34. The submission of learned counsel thus is that in cancelling the permit, the authorities concerned have exceeded or acted illegally in exercising the jurisdiction vested in them under Section 60, Sub-clauses (c) and (d), Motor Vehicles Act.
35. Learned counsel for the State argues that the Regional Transport Authority, in its order dated 3-11-1951, has stated that it was established by the deed, dated 9-11-1949 that Chatter Sen and not the applicant had all along been in possession of the stage carriage no. USL 3167 and had been running it and that, therefore, it cannot be said that that Authority had acted beyond its jurisdiction in cancelling the permit on the ground of misrepresentation. He urges that it is not open to this Court to examine the correctness of the finding that Chatter Sen had all along been in possession of the stage-carriage no. USL 31G7 and had been running it and urges that it could not be said that there had been an excessive exercise of jurisdiction under Section 60, Motor Vehicles Act.
36. Attention has been drawn by the learned counsel for the State to the case of -- 'AIR 1952 SC 192' (B). In that case, it was laid down thatthe grant of a permit is entirely within the discretion of the Transport authorities and naturally depends on several circumstances which have to be taken into account. It was held in that case that the Motor Vehicles Act is a statute which creates new rights and liabilities and prescribes an elaborate procedure for their regulation and that no one is entitled to a permit as of right even if he satisfies all the prescribed conditions, that there is a complete and precise scheme for regulating the issue of permits providing what matters are to be taken into consideration as relevant and prescribing appeals and revisions from subordinate bodies to higher authorities and that the remedies for the redress of grievances or the correction of errors are found in the statute itself and it is to these remedies that resort must generally be had. It was further held that such Writs as are referred to in Article 226 are obviously intended to enable the High Court to issue them in grave cases where the subordinate tribunals or bodies or officers act wholly without jurisdiction, or in excess of it or in violation of the principles Of natural justice, or refuse to exercise a jurisdiction vested in them, 'or there is an error apparent on the 'face of the record', and such act, omission, error, or excess has resulted in manifest injustice. It was held that, however extensive the jurisdiction may be, it seems that it is not so wide or large as to enable the High Court to convert itself into a Court of appeal and examine the correctness of the decisions impugned and decide what is the proper view to be taken or the order to be made.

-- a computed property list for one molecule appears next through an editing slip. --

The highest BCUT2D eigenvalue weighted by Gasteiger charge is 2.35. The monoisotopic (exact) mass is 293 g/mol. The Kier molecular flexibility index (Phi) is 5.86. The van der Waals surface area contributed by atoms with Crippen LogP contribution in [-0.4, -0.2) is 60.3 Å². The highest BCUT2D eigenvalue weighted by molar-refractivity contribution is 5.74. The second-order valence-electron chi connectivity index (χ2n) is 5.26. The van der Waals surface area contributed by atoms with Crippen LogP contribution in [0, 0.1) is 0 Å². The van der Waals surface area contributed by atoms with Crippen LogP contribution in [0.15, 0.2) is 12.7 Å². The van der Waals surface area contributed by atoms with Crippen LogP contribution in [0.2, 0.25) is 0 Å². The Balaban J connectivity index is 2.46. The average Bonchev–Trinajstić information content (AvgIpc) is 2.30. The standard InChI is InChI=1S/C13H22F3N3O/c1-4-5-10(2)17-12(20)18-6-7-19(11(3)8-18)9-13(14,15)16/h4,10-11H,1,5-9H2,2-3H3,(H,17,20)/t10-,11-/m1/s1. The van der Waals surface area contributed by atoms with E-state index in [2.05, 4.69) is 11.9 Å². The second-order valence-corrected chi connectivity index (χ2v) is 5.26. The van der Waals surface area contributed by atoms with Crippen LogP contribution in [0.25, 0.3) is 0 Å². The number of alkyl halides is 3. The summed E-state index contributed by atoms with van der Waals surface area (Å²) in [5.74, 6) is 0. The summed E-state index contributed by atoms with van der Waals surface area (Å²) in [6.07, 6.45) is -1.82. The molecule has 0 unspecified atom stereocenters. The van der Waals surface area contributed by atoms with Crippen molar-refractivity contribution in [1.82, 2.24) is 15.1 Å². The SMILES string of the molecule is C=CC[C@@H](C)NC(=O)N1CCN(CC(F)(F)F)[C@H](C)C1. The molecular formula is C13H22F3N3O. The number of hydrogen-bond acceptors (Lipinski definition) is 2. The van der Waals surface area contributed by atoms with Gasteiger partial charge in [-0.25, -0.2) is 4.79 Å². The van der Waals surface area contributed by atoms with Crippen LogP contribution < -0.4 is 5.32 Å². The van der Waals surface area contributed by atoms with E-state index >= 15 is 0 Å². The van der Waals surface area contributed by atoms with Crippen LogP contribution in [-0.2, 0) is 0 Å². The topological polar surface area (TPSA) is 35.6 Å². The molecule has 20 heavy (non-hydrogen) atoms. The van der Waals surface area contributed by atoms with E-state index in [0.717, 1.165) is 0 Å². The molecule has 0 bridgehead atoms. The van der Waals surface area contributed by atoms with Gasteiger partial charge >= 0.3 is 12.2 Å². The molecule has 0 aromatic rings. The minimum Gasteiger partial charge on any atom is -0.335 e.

37. In the end, the Supreme Court was of the view that that was not a fit case for interference with the discretion that was exercised by the Transport Authorities paying regard to all the facts and the surrounding circumstances.